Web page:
Statement-Manifesto of 1976
by Hector Giuffré
    When we talk about the art of our generation, I can see that those who talk try, in some way to define it. And they don't find any other concept but "young" to cover our multiplicity of action. That is not completely wrong, given that youth is visually an attribute which identifies an elevated art. But it is not absolutely precise, because it does not adjust to the diversity of attitudes which painters adopt facing what they are trying to define.

It would be more useful for the public if we could try a serious and not prejudiced analysis with an explanation of the process rather than treating artists as a group because they created art in the same years or in the same geographic locations.

Analyzing and explaining a creative process does not mean defining it. All intent to define in this field would be the same as trying to bottle a river: the contents would always overflow the container. I will take advantage of this space, then, to give some general concepts to guide the actual stage of my painting, which does not define it, but that could be useful for the public to grab their own definition through the parallel process of contemplation.

Before anything else, let's make clear what it is not: not HyperRealist, not Surrealist, nor any other "ism" which might be handy to hang on it. To simply say that the attitude is Realist is not saying too much. Every painting is, at last, Realist. The painter believes in the reality which paints. Closing the concept of "Realism" to the creation of images "such as seen by the eye" is also false. No painting can be done "as the eye sees." Try it and you will achieve the worst failure. The vision system does I not have a strictly objective perception of exterior reality, nor depends, we might say, on the subjective in an exclusive way. Every creative act is in a middle point between man (subject) and nature (objective), between painter and his model. A painting always affirms something, but whatever it might be, it must include man and its exterior reality, exterior to man for him to reassure himself.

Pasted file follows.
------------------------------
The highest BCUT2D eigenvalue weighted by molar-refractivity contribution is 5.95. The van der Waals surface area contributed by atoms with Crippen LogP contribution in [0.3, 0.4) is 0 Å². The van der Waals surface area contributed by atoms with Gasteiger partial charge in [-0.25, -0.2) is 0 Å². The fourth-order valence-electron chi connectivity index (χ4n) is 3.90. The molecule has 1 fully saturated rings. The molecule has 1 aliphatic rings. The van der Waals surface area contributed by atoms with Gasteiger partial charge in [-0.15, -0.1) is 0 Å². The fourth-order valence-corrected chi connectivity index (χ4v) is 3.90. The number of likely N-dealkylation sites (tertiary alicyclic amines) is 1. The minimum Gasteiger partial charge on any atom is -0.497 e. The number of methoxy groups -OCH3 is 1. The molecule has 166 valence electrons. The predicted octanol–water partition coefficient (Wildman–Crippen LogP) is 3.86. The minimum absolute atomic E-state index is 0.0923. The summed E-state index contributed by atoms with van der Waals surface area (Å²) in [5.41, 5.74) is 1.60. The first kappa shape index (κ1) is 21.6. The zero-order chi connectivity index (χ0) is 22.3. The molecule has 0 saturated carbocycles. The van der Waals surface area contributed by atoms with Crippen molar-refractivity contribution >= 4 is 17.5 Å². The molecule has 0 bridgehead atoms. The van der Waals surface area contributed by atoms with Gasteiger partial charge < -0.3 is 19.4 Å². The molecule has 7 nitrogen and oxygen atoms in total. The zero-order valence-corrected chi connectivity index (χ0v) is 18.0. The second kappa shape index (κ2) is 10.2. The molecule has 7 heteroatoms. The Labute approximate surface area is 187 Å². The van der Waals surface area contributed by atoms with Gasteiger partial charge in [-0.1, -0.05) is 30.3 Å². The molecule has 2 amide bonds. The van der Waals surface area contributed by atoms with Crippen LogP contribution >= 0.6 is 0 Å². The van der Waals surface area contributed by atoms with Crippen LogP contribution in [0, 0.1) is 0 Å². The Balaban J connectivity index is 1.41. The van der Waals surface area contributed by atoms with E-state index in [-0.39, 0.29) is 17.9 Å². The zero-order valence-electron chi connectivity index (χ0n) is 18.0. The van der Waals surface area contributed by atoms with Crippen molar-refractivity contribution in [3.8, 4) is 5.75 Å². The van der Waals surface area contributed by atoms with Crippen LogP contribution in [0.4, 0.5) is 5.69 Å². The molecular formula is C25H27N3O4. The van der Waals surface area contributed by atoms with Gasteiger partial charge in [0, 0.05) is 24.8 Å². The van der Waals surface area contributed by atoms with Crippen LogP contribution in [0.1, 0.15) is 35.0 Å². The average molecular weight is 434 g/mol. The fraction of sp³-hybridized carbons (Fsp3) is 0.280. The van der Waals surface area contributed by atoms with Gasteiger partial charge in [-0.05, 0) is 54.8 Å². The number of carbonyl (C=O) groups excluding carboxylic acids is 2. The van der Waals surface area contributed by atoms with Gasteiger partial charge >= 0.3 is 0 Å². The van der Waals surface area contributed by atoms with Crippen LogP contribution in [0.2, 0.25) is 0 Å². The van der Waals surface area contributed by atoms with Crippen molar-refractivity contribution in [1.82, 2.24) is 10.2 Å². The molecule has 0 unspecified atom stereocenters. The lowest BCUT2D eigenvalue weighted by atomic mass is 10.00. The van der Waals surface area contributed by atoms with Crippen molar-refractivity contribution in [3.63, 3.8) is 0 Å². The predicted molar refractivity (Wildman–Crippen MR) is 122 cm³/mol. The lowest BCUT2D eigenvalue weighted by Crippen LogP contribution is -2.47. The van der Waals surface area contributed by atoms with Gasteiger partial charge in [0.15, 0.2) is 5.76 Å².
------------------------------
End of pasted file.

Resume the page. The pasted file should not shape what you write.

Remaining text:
I believe in a realism which, merging from the encounter of man with reality, will not mean the alienation of the subject to the objective structure.

My painting does not represent a portion of the objective world, but appears as a new portion which joins objective reality as the creation of a subject. Its internal laws are those of nature; its conventions are human. I have tried to avoid not only the pure content but also the pure form, searching for a maximum value of truth within a maximum of formal perfection.

Hector Giuffré, Buenos Aires, "Pluma y Pincel", May 3,1976
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